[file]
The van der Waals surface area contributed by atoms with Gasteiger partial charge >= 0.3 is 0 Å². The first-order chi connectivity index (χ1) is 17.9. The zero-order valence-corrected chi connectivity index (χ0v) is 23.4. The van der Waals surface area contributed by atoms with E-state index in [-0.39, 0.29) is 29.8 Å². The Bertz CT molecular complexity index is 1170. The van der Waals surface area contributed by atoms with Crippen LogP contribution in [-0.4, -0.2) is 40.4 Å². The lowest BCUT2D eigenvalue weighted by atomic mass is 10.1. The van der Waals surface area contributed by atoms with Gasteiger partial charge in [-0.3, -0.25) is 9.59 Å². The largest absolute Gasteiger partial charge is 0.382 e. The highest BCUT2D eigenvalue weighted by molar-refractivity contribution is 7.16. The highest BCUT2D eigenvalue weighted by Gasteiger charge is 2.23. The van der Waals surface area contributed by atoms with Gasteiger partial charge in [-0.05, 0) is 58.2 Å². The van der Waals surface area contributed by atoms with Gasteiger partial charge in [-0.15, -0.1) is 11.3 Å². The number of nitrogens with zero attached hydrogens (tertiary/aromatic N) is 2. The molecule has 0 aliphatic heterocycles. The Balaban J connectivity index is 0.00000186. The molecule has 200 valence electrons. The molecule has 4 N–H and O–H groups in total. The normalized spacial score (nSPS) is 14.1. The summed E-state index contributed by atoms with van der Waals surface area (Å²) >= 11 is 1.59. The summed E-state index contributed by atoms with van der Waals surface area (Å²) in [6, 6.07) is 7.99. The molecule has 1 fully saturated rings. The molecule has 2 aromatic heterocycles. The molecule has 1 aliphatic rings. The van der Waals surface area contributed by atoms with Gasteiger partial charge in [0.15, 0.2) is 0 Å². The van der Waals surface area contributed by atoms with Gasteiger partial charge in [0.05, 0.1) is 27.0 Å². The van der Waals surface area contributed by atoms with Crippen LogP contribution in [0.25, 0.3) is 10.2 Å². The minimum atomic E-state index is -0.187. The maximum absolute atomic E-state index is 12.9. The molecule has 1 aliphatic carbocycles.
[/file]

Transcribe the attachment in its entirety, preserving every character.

The van der Waals surface area contributed by atoms with Gasteiger partial charge >= 0.3 is 0 Å². The first-order chi connectivity index (χ1) is 17.9. The zero-order valence-corrected chi connectivity index (χ0v) is 23.4. The van der Waals surface area contributed by atoms with E-state index in [-0.39, 0.29) is 29.8 Å². The Bertz CT molecular complexity index is 1170. The van der Waals surface area contributed by atoms with Crippen LogP contribution in [-0.4, -0.2) is 40.4 Å². The lowest BCUT2D eigenvalue weighted by atomic mass is 10.1. The van der Waals surface area contributed by atoms with Gasteiger partial charge in [-0.3, -0.25) is 9.59 Å². The largest absolute Gasteiger partial charge is 0.382 e. The highest BCUT2D eigenvalue weighted by molar-refractivity contribution is 7.16. The highest BCUT2D eigenvalue weighted by Gasteiger charge is 2.23. The van der Waals surface area contributed by atoms with Gasteiger partial charge in [-0.05, 0) is 58.2 Å². The van der Waals surface area contributed by atoms with Gasteiger partial charge in [-0.15, -0.1) is 11.3 Å². The number of nitrogens with zero attached hydrogens (tertiary/aromatic N) is 2. The molecule has 0 aliphatic heterocycles. The Balaban J connectivity index is 0.00000186. The molecule has 200 valence electrons. The molecule has 4 N–H and O–H groups in total. The normalized spacial score (nSPS) is 14.1. The summed E-state index contributed by atoms with van der Waals surface area (Å²) >= 11 is 1.59. The summed E-state index contributed by atoms with van der Waals surface area (Å²) in [6, 6.07) is 7.99. The molecule has 1 fully saturated rings. The molecule has 2 aromatic heterocycles. The molecule has 1 aliphatic rings. The van der Waals surface area contributed by atoms with Gasteiger partial charge in [0.15, 0.2) is 0 Å². The van der Waals surface area contributed by atoms with Gasteiger partial charge in [0.05, 0.1) is 27.0 Å². The van der Waals surface area contributed by atoms with Crippen LogP contribution in [0.25, 0.3) is 10.2 Å². The minimum atomic E-state index is -0.187. The maximum absolute atomic E-state index is 12.9. The molecule has 1 aliphatic carbocycles.